"The new Lost Generation finds an accomplished mouthpiece in Bingham…an agile, savagely funny writer…it’s fun to watch his brainy, abject characters tie themselves in knots." –Publishers Weekly
"Robert Bingham writes like the bastard nephew of John Cheever. His masterfully crafted portraits of the American ruling class are at once casually intimate and coruscating. A spy in the dorm rooms and the boardrooms of privilege, he stalks where hacks have rushed in before him, and brings back stories we have never quite heard before–stories that are difficult to forget."
"Robert Bingham’s Pure Slaughter Value is a very fine thing–eerie and precise, deadpan but full of wicked subcurrents, sexual, psychological, and otherwise–a real marvel of wild, heavy thinking disguised as stories so quiet and even-keeled that you literally don’t know what hit you."
"Pure Slaughter Value is a fine debut for a writer who is loaded with talent."
"Like their author, these characters are ferociously wised up. Think of social, fiduciary, and erotic affiliations between the children of John Cheever’s characters and Robert Stone’s. Think of Tom and Daisy Buchanan’s offspring, but with more than two wits to rub together. Why the long faces? Asked and answered by Bingham’s drug- and booze-fuzzed (but agonizingly alert), precociously tapped-out protagonists. The narrators of the first-person tales are ferally unforgiving of themselves, feeling corruptions surging through their privileged genes like viral time-bombs. Bingham’s voices–truly one collective voice, with relentless consistency of moral vision–are immediate: a Bingham character lives bang in this New York minute, morally vigilant, nobody’s fool but his own fool. These stories hurt; they’re meant to hurt, one hundred percent felt."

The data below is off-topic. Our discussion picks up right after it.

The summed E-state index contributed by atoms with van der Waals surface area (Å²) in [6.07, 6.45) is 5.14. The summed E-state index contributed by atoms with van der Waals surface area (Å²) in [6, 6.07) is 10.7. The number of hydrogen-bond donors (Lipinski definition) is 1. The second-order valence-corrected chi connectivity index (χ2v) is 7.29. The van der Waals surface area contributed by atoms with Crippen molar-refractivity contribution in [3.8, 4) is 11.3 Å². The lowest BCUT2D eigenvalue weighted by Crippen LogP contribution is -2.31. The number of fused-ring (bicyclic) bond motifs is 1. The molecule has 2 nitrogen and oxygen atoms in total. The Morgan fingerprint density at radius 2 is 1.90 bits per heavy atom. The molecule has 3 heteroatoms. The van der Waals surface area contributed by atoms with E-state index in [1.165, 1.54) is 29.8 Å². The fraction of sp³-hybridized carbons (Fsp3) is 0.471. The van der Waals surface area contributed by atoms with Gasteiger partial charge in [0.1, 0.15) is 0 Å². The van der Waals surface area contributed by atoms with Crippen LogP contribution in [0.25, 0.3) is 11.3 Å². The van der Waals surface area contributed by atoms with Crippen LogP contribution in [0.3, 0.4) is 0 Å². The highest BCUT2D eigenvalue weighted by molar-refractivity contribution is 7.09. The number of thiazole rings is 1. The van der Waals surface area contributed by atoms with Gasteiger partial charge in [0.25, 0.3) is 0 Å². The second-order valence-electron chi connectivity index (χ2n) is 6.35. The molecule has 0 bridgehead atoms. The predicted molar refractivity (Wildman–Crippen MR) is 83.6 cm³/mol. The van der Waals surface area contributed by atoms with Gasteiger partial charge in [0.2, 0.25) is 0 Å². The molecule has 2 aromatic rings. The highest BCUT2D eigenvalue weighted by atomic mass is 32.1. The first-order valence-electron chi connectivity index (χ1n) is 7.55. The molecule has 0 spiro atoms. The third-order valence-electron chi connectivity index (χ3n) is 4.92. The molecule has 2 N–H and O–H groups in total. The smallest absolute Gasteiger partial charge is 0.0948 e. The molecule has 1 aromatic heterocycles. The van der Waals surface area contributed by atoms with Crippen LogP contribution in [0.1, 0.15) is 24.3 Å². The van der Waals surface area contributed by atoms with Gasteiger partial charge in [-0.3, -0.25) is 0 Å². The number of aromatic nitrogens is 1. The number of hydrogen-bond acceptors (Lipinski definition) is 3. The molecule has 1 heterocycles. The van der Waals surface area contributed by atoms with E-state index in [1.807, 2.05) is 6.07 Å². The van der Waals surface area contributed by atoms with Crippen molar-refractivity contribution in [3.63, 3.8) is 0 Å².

"You take some fascinatingly unlikable characters, mash them up with chillingly despicable ones, incorporate them in surprising and funny stories, and you get a convincing mÚlange called Pure Slaughter Value that you wish wasn’t so convincing. You then try to comfort yourself with the thought that your creations remind you of no more than 50% of the people you know."
"[Bingham] writes with elegance and economy and a wicked sense of humor."
–Los Angeles Times